Late last week, the Texas Supreme Court denied a petition for mandamus in which the petitioner sought an order compelling a plaintiff to identify the specific trade secrets it contends were misappropriated, bucking what petitioner claimed is a “growing consensus” among the states.
In August 2015, B.J. Reynolds resigned from Sanchez Oil & Gas Corp. and began working as the vice president of operations for Terra Energy Partners LLC. In early March 2016, Terra hired two other Sanchez employees, Wes Hobbs and Mark Mewshaw. Later that month, Sanchez brought suit against Terra for misappropriation of trade secrets, alleging that after leaving the company, Hobbs and Mewshaw stole various electronic data involving processes to drill oil wells and to secure cost savings from vendors.
During the course of discovery, Sanchez produced approximately 170,000 pages of documents that allegedly contained the misappropriated trade secrets. According to Terra’s petition for writ of mandamus, however, Sanchez never specifically identified what trade secrets it accused Terra of stealing. As a result, Terra filed a motion to compel Sanchez to describe the “steps or elements of any trade secret processes that it claims were misappropriated,” arguing that Sanchez’s “data dump” ran afoul of its disclosure obligations under the Texas Rules of Civil Procedure and the Texas Uniform Trade Secrets Act. Terra also argued that it would cost its expert witnesses more than $1 million in fees to review the nearly 200,000 pages of documents Sanchez produced, and even that would not identify the specific trade secrets Sanchez claims had been misappropriated.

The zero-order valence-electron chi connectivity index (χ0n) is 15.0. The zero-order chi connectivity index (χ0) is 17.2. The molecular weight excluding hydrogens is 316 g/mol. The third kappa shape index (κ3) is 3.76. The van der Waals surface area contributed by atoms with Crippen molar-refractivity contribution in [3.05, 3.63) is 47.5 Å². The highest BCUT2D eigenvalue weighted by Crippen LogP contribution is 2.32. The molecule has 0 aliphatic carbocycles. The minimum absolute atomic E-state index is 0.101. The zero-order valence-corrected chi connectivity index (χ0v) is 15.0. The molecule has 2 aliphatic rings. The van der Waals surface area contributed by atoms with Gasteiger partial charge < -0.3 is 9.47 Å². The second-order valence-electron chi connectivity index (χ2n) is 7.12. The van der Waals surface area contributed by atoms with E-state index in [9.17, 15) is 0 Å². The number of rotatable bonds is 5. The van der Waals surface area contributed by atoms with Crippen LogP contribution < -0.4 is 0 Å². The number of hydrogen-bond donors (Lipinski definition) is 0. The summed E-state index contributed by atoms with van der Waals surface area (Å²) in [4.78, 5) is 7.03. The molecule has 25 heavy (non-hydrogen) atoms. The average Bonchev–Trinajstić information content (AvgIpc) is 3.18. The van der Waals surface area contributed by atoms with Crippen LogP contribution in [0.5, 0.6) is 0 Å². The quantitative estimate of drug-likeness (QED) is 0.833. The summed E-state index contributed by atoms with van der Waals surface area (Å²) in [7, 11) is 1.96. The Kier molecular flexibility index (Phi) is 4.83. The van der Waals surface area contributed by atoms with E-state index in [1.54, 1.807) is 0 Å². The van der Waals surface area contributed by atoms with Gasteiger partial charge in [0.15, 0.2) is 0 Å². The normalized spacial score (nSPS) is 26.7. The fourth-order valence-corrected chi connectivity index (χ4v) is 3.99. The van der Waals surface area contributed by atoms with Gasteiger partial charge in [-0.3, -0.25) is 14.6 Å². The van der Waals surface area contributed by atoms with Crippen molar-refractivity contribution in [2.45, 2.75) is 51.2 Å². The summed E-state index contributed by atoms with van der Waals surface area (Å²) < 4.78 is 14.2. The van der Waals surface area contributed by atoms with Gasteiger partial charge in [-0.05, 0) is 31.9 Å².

The trial court denied Terra’s motion to compel, and Terra filed a petition for writ of mandamus with the First Court of Appeals in Houston. Although the appellate court stayed the lower court’s proceedings, it also ultimately rejected Terra’s request.
In its petition for writ of mandamus filed with the Texas Supreme Court, Terra argued that there is a “growing consensus” among the 46 states which have adopted laws similar to the Texas Uniform Trade Secrets Act that a plaintiff must disclose the allegedly misappropriated trade secrets “with reasonable particularity at an early stage in the litigation.” Terra therefore urged the Texas Supreme Court to follow suit.
Sanchez, in response, argued that mandamus relief should be denied because Terra was improperly seeking to delay the underlying trial and to impose additional, unwarranted discovery obligations on Sanchez.
The Texas Supreme Court denied Terra’s petition without explanation.
In re Terra Energy Partners LLC et al., case number 18-0120, in the Supreme Court of Texas.